Ronin Round Table: The Wolfenmoot

Artwork by Priscilla Kim

Artwork by Priscilla Kim

Howly Wolfenoot!

Recently, we became aware of the existence of a brand new holiday: Wolfenoot! Invented by an seven-year-old New Zealand boy, it celebrates people being kind to dogs. It’s a delightful notion, with households celebrating by eating roast meat and cakes decorated as moons, and the “Spirit of the Wolf” hides small gifts for family members – the kinder to puppers they are, the better the gifts! Folk have also decided to celebrate by donating or volunteering with local animal shelters and wolf rescues.

Quite honestly, that’s some delightful holiday goodness we couldn’t wait to get in on, and it seems only too appropriate to add Wolfenoot to the Blue Rose calendar, as well. I mean, for a setting that includes sapient, psychic wolves? It’s a natural fit.

So, without further ado, we present: Wolfenmoot, celebrated on the full moon of every month of Goion.

The Wolfenmoot

Full Moon of the Month of Goion

As winter settles into the Pavin Weald, and the moon begins to wax toward full, Forest Folk prepare for the Wolfenmoot.

Those who live in the woodland settlements of the northern Pavin Weald, the Forest Folk, live closely with the large packs of wolves in the forest. These packs are usually led by rhy-wolves who Awaken from their number, and who consider the packs their families and charges.

As the moon rises on the first night of the Wolfenmoot, the rhy-wolves gather in the Mootglade, a clearing hidden away in the Pavin Weald, with a stone outcropping rising up from its center. This great edifice of silvery-white moonstone is said by the rhy-wolves to be a piece of the moon itself. The gathered wolves spend the early evening on the hunt, before returning to the Mootglade, to lounge on and around the outcropping.

For the rest of that night, they exchange stories of their time among the Forest Folk: stories of those who’ve gone out of their way to aid the packs, and those who are kind to dogs and other animals. They also discuss those who’ve brought harm to them, who are greedy, wicked, or unkind to the packs or the other animals. They also share treasures with one another: some bring things they have found, baubles taken from poachers and thieves, or things made by the Gifts of those rhy-wolves with an inclination to create works of art.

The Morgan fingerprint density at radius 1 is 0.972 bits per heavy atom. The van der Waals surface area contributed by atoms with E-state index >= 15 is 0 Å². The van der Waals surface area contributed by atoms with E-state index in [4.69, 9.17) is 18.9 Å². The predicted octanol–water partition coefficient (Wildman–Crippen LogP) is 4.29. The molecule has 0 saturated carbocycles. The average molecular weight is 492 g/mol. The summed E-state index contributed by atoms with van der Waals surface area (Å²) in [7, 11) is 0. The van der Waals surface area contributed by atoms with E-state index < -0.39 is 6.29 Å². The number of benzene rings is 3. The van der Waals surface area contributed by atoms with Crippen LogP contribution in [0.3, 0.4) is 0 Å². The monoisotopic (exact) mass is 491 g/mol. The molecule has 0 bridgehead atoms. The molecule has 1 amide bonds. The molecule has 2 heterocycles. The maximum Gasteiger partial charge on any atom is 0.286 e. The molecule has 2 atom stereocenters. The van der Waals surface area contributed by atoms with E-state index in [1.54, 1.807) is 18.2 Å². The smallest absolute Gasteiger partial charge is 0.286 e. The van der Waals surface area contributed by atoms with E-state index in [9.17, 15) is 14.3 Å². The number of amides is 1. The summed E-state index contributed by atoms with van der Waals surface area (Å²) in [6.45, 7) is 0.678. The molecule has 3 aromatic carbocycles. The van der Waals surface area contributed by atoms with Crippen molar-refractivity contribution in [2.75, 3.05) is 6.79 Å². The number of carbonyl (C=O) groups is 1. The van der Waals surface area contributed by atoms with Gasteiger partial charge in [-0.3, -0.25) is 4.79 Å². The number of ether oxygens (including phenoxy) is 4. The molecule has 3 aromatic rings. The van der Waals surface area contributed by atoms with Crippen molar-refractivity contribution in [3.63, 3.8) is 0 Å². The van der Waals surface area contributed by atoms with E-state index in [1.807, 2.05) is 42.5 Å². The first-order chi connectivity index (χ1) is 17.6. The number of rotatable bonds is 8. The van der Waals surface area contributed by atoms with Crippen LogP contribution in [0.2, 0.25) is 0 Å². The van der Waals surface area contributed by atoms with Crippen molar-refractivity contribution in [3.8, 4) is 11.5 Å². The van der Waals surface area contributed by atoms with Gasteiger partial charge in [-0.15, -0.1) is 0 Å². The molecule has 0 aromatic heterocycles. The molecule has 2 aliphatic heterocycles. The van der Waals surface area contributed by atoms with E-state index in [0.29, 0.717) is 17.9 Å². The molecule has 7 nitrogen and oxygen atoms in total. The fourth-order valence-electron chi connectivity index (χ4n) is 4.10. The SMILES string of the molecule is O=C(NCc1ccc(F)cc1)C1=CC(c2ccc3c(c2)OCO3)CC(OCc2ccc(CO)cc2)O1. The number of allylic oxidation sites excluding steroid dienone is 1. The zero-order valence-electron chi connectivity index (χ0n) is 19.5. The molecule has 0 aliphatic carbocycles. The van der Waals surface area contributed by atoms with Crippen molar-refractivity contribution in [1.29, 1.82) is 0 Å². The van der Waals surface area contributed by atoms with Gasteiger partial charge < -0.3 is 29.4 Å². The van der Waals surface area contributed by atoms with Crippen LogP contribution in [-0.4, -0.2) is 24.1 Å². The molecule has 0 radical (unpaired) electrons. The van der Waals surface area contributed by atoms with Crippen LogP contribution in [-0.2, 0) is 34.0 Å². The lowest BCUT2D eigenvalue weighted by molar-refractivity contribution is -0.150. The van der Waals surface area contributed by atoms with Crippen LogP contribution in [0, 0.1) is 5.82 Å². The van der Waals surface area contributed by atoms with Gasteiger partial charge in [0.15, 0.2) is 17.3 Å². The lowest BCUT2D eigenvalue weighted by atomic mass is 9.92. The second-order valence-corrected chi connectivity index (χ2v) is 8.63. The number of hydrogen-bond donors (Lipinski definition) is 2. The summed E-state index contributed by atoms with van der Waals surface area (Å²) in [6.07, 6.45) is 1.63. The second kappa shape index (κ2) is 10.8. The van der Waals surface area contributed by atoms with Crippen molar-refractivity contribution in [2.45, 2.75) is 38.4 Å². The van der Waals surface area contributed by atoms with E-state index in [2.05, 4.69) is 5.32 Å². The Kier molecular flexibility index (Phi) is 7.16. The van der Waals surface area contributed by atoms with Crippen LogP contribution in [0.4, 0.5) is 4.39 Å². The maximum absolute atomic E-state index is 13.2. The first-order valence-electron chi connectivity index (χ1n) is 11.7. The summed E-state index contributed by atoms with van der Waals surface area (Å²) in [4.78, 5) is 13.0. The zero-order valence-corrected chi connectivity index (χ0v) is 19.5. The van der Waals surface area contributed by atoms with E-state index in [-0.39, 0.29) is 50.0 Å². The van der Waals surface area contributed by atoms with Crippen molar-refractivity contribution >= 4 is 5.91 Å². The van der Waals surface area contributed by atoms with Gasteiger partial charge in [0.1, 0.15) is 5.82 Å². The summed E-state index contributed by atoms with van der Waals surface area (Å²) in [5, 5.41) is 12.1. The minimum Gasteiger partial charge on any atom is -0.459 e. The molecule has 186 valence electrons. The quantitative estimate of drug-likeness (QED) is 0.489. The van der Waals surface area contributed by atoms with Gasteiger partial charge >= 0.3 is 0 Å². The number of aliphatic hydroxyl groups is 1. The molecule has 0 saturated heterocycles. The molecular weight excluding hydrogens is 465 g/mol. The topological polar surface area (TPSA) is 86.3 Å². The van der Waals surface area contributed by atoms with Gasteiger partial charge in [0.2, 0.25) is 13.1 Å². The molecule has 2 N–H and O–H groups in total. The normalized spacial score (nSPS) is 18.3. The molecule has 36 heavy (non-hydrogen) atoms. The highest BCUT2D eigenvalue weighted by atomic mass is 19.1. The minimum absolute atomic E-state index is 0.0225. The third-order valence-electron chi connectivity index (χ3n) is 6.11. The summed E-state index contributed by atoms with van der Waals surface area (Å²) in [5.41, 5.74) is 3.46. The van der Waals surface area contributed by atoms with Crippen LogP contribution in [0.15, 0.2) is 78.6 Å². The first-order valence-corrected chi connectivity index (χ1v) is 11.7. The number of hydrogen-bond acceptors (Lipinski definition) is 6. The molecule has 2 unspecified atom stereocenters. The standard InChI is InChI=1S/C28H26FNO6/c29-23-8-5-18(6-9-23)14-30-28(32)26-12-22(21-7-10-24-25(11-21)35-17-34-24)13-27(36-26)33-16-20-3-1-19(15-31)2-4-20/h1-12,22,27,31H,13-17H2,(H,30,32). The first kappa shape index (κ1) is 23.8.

Then, on the second night of Wolfenmoot, the Forest Folk celebrate their wolfen neighbors, sometimes gathering as a community to tell stories and sing songs celebrating rhy-wolf heroes and the legends that have cropped up within the Pavin Weald. They return to their homes, to share a feast of roasted meat and slices of moon-cake. Once all the songs are sung, and bellies are full, the household goes to bed, leaving out shares of the roast for the Spirit of the Wolf.

In the Mootglade, the rhy-wolves raise their voice in song, howling to the moon, and the eldest of their adepts call to the Spirit of the Wolf. A great wolf, the size of a horse, ghostly and glowing silvery-pale in the moonlight, steps out of the great moonstone outcropping. It raises its voice in a howl, which the others join, and then it disappears into a pearly mist, breathed in by the wolves at the moot. Their eyes glowing the silver color of the Spirit, they all dash off into the forest, each with a treasure in their mouths. The wolves travel with uncanny speed, covering many miles overnight.

They arrive at the homes of the very best wolf-friends, and the Spirit allows them to step through walls as though they were mist. Quietly they creep through the home, each clutching a gift for those in the home. They enter homes in small groups, slinking through the shadows of the dwelling, leaving gifts in unexpected places. They then share the meat set out by the family, and then disappear back into the forest.